I expect (hope?) most home routers will come configured with this firewall setting. As such, while the risk is slightly increased, it is still probably dwarfed by the threat from browser-based exploits (the "outbound stuff").

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The first problem, that comes to my mind, is that you may have an IPv6 connection that you are not even aware of.

Microsoft Windows has build in support for Teredo. Teredo tunnels IPv6 through IPv4 UDP packets. This provides full duplex IPv6 connectivity.

Furthermore Teredo is designed to work through IPv4 NAT: The client regularly sends queries to the nearest Teredo relay. If this relay has packets for the client, it will answer and the NAT will let the answer through. These packets may contain a connection attempt from the outside.

Some software may activate Teredo support, uTorrent (see Release Announcement 1.8 Build 7237) even did it automatically by default.

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NAT is a solution to the IPv4 address-shortage problem: you hide many systems behind one IP address. With IPv6, an end-user will have many addresses, so the need for NAT disappears. This is great from a networking standpoint, since NAT is an ugly hack (from the network perspective) that makes many applications harder.

From a security standpoint however, NAT provides some security by hiding your systems behind a firewall (that NAT router). This NAT router must be configured explicitly to forward incoming connections to internal hosts (not considering UPnP). When NAT disappears and all your systems have a unique, globally reachable IPv6 address, malware can open up a listening socket for connectback.

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With IPv4 for a private user, the ISP will only assign one public IP anyway, that's why NAT is needed in the 1st place. Does it remain to be seen whether ISP will provide more than one public IP(v6) address? –  Martin Oct 3 '11 at 11:03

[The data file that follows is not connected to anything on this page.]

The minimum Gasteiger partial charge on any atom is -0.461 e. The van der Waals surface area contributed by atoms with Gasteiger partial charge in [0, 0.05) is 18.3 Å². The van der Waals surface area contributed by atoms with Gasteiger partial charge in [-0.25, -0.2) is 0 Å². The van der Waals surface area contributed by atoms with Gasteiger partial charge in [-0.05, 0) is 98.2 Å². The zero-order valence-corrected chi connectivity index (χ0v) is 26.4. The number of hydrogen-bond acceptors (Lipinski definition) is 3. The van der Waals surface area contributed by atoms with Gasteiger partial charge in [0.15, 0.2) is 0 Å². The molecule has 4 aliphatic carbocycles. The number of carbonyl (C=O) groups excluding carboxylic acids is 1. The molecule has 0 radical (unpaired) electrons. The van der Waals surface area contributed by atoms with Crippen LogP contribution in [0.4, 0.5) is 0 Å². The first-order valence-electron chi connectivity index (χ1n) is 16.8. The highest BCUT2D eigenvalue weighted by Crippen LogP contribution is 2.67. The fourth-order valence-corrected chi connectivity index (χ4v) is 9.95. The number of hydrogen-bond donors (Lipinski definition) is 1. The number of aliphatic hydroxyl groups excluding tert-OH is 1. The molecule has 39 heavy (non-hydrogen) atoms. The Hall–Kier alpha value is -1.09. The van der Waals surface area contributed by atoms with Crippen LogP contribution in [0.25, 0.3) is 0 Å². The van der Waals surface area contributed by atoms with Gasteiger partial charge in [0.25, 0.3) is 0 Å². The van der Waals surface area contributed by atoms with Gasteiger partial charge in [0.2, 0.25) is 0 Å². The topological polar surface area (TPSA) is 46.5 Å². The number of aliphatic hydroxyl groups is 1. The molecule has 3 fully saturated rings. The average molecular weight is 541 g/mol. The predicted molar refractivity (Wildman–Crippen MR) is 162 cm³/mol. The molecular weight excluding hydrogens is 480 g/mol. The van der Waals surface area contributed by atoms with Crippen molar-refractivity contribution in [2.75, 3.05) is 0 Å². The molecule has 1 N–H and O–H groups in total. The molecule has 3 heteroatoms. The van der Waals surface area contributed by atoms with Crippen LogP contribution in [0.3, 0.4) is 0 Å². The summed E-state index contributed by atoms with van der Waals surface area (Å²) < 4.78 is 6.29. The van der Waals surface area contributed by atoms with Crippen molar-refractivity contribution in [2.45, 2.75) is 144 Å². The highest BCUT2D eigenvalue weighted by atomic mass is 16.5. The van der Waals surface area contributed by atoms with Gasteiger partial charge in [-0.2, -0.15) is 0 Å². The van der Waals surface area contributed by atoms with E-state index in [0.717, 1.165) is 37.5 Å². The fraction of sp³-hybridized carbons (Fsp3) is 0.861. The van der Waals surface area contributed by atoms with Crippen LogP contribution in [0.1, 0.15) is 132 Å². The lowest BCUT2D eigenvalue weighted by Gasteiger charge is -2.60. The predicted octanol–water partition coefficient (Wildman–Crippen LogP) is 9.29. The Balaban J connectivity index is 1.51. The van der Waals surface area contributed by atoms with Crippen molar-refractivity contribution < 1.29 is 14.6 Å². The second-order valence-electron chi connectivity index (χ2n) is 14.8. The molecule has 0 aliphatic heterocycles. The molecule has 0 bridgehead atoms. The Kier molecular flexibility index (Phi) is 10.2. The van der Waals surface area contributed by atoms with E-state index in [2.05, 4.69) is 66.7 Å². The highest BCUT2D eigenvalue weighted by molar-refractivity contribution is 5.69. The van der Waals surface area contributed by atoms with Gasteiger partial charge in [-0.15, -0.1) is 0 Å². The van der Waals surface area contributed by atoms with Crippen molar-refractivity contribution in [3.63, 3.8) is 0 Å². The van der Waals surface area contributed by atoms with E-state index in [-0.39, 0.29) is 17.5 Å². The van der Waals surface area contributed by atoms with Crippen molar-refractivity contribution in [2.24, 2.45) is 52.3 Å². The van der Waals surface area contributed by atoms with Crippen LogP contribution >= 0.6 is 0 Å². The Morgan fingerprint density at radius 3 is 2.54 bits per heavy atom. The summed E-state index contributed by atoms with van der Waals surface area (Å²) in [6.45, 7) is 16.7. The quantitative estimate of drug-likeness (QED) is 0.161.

Currently, ISPs who have pilots with IPv6 (that I know of) are assigning at least /56 to end users. This is in accordance with the RIPE assignment policy, I think ARIN and APNIC have similar policies. –  chris Oct 3 '11 at 11:37
    
After looking around I'm not entirely sure what /56 means, except that it would mean multiple public IPv6 addresses for me. On the other hand, here where I live, consumer DSL lines just get a DSL modem that get's assigned one IPv4 address, and I'm not sure why providers should (without charging me extra) change that policy once they assign me an IPv6 address, especially since many home users should be better off behind NAT. (But I guess this is getting off topic -- maybe you could add a link or two for some background.) –  Martin Oct 3 '11 at 12:17
1  
/56 means 2^(128-56) addresses for your home. If you follow the standard and make subnets of 64 bits, you can have 2^8=256 subnets in your house. ISPs won't charge extra because this is how IPv4 is supposed to be assigned, and they aren't charged for their /32s either. ripe.net/ripe/docs/ripe-523 –  chris Oct 3 '11 at 13:07
    
chris - did you mean to write "this is how IPv4 is supposed to " in your comment or did you mean to write "IPv6"? thanks. –  Martin Oct 3 '11 at 13:09